Speaking of “on top of the world”, Carl Zimmer tells the story of a recent discovery about the Amazonian table-top mountains:
Even more intriguing than the tepuis’ long isolation is that many species living atop them are found nowhere else.
To many biologists, the only explanation that made sense was that the ancestors of those unique animals and plant species have lived on the tepuis for more than 70 million years. In honor of Conan Doyle, they called this notion the “lost world hypothesis.”
Ms. Salerno realized that genetics offered a straightforward way to test this hypothesis. Over time, species accumulate new mutations in their DNA at a roughly regular rate. When two species diverge from a common ancestor, their DNA becomes steadily more different. Biologists can use this so-called molecular clock to estimate how long ago their common ancestor lived.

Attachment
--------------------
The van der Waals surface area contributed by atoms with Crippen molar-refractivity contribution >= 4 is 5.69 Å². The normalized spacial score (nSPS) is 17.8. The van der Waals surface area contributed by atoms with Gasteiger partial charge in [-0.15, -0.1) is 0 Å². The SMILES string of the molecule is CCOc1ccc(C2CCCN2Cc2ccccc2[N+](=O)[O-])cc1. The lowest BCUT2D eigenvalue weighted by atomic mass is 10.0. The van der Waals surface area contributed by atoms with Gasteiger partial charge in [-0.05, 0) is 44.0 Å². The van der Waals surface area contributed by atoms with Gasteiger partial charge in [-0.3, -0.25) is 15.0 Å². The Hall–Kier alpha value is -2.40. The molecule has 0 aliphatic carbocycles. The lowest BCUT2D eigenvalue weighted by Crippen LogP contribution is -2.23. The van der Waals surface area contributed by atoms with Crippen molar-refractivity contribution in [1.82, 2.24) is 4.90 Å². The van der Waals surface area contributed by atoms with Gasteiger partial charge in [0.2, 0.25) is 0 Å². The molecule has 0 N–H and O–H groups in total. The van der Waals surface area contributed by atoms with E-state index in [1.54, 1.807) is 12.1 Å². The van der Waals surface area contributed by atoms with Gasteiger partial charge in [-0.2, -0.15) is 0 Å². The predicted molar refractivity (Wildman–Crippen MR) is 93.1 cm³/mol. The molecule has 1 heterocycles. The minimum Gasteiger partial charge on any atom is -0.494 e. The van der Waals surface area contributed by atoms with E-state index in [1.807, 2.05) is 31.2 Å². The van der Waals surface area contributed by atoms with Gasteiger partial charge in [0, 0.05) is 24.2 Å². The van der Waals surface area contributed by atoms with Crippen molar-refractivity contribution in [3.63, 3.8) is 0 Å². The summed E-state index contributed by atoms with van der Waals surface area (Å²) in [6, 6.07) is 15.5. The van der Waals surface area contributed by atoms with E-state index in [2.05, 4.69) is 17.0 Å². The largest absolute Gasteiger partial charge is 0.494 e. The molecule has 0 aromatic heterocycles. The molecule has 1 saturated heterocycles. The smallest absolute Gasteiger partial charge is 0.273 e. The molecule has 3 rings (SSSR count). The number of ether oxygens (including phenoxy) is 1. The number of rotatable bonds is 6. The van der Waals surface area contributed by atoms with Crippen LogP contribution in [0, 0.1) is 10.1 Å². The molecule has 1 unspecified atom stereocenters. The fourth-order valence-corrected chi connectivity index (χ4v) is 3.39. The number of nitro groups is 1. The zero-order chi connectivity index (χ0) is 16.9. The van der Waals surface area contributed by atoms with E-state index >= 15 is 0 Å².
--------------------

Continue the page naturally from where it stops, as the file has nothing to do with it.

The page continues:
Another reminder of how determined evolution (and frogs) can be! —Uncle Eb/John